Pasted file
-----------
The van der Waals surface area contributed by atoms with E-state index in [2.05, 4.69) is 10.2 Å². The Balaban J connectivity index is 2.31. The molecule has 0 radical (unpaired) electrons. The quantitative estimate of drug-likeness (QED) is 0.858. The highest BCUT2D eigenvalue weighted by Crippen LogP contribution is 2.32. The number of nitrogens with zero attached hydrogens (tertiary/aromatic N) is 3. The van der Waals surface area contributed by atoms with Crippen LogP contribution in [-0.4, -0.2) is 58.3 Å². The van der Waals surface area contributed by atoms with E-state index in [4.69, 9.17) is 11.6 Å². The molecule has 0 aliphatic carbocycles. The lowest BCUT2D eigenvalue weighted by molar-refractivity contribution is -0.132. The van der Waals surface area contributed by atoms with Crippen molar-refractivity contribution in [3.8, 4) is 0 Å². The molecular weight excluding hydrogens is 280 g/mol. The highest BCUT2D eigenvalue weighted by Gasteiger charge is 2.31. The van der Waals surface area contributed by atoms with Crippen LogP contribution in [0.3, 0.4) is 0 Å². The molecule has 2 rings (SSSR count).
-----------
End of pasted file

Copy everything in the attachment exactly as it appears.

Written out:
The van der Waals surface area contributed by atoms with E-state index in [2.05, 4.69) is 10.2 Å². The Balaban J connectivity index is 2.31. The molecule has 0 radical (unpaired) electrons. The quantitative estimate of drug-likeness (QED) is 0.858. The highest BCUT2D eigenvalue weighted by Crippen LogP contribution is 2.32. The number of nitrogens with zero attached hydrogens (tertiary/aromatic N) is 3. The van der Waals surface area contributed by atoms with Crippen LogP contribution in [-0.4, -0.2) is 58.3 Å². The van der Waals surface area contributed by atoms with E-state index in [4.69, 9.17) is 11.6 Å². The molecule has 0 aliphatic carbocycles. The lowest BCUT2D eigenvalue weighted by molar-refractivity contribution is -0.132. The van der Waals surface area contributed by atoms with Crippen molar-refractivity contribution in [3.8, 4) is 0 Å². The molecular weight excluding hydrogens is 280 g/mol. The highest BCUT2D eigenvalue weighted by Gasteiger charge is 2.31. The van der Waals surface area contributed by atoms with Crippen LogP contribution in [0.3, 0.4) is 0 Å². The molecule has 2 rings (SSSR count).